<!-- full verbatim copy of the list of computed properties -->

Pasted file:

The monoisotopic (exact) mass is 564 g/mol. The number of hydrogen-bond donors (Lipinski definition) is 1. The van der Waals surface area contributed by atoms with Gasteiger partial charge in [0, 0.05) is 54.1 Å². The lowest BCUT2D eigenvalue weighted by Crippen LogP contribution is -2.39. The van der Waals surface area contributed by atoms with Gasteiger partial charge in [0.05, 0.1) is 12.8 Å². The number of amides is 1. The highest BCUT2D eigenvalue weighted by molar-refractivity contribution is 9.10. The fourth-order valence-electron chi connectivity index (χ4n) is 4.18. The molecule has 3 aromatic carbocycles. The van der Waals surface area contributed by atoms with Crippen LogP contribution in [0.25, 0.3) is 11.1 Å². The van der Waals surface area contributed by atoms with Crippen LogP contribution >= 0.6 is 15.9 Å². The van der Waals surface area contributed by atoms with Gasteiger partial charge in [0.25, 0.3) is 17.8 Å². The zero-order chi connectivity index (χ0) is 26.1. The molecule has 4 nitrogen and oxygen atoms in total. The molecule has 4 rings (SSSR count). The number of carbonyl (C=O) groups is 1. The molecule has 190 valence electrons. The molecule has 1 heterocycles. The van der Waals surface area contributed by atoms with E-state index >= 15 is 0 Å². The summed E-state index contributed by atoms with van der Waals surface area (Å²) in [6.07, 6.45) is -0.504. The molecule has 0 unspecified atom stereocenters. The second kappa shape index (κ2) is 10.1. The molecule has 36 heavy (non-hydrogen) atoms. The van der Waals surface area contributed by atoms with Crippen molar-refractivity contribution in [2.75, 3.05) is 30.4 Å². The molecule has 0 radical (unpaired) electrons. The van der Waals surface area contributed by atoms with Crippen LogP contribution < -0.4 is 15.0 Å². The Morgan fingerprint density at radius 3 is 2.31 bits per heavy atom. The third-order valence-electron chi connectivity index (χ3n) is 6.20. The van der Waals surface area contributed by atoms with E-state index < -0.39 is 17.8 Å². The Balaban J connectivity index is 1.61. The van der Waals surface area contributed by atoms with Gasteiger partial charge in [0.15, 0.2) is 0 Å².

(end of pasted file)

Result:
The monoisotopic (exact) mass is 564 g/mol. The number of hydrogen-bond donors (Lipinski definition) is 1. The van der Waals surface area contributed by atoms with Gasteiger partial charge in [0, 0.05) is 54.1 Å². The lowest BCUT2D eigenvalue weighted by Crippen LogP contribution is -2.39. The van der Waals surface area contributed by atoms with Gasteiger partial charge in [0.05, 0.1) is 12.8 Å². The number of amides is 1. The highest BCUT2D eigenvalue weighted by molar-refractivity contribution is 9.10. The fourth-order valence-electron chi connectivity index (χ4n) is 4.18. The molecule has 3 aromatic carbocycles. The van der Waals surface area contributed by atoms with Crippen LogP contribution in [0.25, 0.3) is 11.1 Å². The van der Waals surface area contributed by atoms with Crippen LogP contribution >= 0.6 is 15.9 Å². The van der Waals surface area contributed by atoms with Gasteiger partial charge in [0.25, 0.3) is 17.8 Å². The zero-order chi connectivity index (χ0) is 26.1. The molecule has 4 nitrogen and oxygen atoms in total. The molecule has 4 rings (SSSR count). The number of carbonyl (C=O) groups is 1. The molecule has 190 valence electrons. The molecule has 1 heterocycles. The van der Waals surface area contributed by atoms with E-state index >= 15 is 0 Å². The summed E-state index contributed by atoms with van der Waals surface area (Å²) in [6.07, 6.45) is -0.504. The molecule has 0 unspecified atom stereocenters. The second kappa shape index (κ2) is 10.1. The molecule has 36 heavy (non-hydrogen) atoms. The van der Waals surface area contributed by atoms with Crippen molar-refractivity contribution in [2.75, 3.05) is 30.4 Å². The molecule has 0 radical (unpaired) electrons. The van der Waals surface area contributed by atoms with Crippen LogP contribution < -0.4 is 15.0 Å². The Morgan fingerprint density at radius 3 is 2.31 bits per heavy atom. The third-order valence-electron chi connectivity index (χ3n) is 6.20. The van der Waals surface area contributed by atoms with E-state index < -0.39 is 17.8 Å². The Balaban J connectivity index is 1.61. The van der Waals surface area contributed by atoms with Gasteiger partial charge in [0.15, 0.2) is 0 Å².